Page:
Virginia Pollinator Week highlights work of honeybees, other pollinators
Every third bite in your mouth is made possible by pollination. That is why Governor Northam declared June 18-24 as Virginia Pollinator Week. The state celebration coincides with National Pollinator Week, established 11 years ago by the U.S. Senate. Its goal is to explain the essential role that pollinators play in our environment and agriculture and how citizens can play a part in protecting them.
Honeybees enable the production of at least 90 commercially grown crops in the nation. In Virginia, honeybees are essential pollinators for about one-third of the state’s fruit and vegetable crops. But the bee population, as well as the populations of other pollinators such as birds, butterflies, bats and beetles, is declining dramatically, between 30 to 40 percent each year for honeybees.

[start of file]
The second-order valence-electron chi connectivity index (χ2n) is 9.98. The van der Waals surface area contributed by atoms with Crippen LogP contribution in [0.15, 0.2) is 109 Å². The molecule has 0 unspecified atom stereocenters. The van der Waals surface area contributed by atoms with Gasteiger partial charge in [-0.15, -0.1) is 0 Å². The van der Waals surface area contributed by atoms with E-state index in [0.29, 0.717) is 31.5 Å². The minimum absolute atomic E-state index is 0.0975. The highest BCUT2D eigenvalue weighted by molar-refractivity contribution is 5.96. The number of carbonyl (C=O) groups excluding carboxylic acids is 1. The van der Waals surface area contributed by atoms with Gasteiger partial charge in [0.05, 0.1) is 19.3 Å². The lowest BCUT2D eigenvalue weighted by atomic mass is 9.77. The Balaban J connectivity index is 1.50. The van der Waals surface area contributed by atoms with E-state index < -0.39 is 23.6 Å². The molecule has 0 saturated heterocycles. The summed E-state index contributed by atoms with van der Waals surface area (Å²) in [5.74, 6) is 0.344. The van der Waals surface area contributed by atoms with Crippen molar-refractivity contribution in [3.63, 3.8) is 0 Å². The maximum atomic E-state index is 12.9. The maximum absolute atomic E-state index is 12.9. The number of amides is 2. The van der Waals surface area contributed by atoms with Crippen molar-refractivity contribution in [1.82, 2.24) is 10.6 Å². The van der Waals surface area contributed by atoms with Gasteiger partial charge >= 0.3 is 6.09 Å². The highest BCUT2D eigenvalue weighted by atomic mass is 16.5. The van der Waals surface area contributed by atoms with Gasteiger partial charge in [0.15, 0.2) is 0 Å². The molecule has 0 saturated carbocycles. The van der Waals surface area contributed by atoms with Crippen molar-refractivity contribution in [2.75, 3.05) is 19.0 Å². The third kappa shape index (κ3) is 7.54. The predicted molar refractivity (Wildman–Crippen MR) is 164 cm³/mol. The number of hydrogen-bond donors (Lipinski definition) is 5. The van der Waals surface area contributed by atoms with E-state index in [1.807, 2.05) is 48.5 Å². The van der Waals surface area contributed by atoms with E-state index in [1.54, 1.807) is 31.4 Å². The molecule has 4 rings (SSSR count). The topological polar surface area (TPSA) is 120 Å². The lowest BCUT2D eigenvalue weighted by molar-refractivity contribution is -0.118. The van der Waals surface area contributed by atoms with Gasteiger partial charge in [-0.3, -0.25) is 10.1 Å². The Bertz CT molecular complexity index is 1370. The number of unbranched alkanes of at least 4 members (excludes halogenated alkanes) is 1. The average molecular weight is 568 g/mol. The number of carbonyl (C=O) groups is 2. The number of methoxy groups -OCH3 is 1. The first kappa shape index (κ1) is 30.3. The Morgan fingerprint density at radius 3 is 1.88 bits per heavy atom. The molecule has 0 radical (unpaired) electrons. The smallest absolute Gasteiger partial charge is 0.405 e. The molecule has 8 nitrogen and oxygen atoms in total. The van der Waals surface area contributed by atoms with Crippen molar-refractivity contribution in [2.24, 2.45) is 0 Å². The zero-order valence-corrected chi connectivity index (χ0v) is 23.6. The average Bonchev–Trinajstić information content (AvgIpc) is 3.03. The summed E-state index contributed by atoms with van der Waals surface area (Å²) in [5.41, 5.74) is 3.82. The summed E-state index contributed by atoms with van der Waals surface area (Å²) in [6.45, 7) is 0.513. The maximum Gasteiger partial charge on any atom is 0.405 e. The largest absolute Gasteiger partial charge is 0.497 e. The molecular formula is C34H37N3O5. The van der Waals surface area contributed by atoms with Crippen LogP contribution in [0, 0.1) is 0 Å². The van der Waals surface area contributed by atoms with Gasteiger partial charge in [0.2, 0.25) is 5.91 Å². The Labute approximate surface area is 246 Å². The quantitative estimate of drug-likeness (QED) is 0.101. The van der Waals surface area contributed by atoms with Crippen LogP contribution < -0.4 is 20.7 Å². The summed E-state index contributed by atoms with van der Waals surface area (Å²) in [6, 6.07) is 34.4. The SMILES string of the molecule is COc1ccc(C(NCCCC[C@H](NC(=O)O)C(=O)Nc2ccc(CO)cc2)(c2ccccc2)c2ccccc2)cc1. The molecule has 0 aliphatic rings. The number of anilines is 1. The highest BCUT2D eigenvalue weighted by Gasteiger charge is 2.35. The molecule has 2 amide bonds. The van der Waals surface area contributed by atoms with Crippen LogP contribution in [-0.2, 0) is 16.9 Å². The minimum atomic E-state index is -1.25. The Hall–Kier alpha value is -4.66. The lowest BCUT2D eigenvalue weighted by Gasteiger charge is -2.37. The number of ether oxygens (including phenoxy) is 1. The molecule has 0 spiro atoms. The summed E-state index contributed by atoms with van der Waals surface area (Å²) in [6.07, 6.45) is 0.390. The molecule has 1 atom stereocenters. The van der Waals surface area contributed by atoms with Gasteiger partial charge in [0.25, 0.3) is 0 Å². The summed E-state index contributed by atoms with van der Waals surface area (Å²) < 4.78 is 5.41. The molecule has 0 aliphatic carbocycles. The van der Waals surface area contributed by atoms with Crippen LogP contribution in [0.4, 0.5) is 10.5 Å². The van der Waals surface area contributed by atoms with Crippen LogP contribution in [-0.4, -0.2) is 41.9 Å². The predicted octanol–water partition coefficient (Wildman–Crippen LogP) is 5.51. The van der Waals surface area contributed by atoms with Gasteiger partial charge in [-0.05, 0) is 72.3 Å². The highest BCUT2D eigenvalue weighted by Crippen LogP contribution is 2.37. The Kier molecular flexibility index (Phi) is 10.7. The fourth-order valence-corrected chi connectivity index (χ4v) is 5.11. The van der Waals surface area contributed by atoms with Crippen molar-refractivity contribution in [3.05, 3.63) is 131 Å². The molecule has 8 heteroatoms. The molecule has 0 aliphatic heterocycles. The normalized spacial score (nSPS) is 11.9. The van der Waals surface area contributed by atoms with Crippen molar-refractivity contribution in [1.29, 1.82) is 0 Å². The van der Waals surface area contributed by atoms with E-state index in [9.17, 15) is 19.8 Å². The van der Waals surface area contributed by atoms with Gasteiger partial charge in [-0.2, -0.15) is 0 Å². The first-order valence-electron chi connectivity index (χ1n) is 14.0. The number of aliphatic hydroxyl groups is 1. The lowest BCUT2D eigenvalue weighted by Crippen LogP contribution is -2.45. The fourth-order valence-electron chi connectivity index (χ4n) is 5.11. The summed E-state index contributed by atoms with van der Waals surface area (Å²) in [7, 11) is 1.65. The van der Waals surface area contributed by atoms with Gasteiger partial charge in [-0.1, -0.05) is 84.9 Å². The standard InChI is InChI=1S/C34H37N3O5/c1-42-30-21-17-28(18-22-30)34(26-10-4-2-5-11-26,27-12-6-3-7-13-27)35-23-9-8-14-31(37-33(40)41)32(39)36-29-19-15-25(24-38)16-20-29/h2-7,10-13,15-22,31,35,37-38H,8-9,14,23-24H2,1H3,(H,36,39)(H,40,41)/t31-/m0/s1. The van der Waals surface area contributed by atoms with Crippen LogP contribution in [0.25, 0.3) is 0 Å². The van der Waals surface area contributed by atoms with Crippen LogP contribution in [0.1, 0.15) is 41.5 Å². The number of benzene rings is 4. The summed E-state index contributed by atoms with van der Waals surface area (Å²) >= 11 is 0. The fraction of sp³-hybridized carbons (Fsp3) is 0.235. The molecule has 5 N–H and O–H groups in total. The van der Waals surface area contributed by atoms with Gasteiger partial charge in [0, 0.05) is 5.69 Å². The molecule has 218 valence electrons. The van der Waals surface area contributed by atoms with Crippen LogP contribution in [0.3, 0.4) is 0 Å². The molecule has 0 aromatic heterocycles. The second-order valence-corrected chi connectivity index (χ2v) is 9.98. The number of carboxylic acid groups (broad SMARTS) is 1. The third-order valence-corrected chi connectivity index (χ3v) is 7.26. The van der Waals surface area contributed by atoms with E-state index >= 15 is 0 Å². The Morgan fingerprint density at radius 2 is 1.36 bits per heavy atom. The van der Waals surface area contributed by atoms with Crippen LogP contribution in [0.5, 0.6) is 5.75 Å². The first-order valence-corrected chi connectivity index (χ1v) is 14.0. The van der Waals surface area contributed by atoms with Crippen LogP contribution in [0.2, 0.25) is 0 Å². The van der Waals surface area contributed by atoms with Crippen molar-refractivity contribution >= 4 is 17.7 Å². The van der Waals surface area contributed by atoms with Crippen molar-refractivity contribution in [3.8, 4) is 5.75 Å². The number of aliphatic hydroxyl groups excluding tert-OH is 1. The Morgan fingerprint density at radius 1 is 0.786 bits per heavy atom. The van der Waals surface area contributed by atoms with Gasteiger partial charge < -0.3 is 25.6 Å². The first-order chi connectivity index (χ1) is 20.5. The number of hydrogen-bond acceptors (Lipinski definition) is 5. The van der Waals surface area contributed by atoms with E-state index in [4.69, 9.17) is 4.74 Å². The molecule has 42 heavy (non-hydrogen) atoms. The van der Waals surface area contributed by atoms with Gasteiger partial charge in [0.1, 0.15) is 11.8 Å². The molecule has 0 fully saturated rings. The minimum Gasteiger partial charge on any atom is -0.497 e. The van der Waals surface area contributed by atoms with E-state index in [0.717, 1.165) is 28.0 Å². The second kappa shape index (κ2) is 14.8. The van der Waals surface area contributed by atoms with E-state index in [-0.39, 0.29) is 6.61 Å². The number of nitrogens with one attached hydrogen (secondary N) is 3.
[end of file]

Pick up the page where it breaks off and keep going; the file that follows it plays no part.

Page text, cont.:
Without adequate pollination services, Virginia could experience a significant reduction in its harvest of apples, alfalfa, berries, cucumbers, melons, peaches, squash, tomatoes and pumpkins.
The Virginia Department of Agriculture and Consumer Services (VDACS) says that Virginia residents can do at least two things to enhance our pollinator populations: 1) become a beekeeper or 2) plant a pollinator garden or window box.
State Apiarist Keith Tignor, or members of a local beekeeping association, can assist people who want to become beekeepers, and everyone can plant a pollinator garden. The BeeSmart Pollinator Gardener app – pollinator.org/beesmartapp.htm – will help you get started. Here are a few simple tips: plant a variety of flowers that bloom at different times of the year; plant flowers in clumps rather than singly or in rows; choose flowers in a variety of colors and shapes; and select plants that attract pollinators in your area. Go to pollinator.org/guides and enter your zip code for an area-specific guide.
For additional information, Virginians should contact Tignor at VDACS, 804.786.3515 or email@example.com.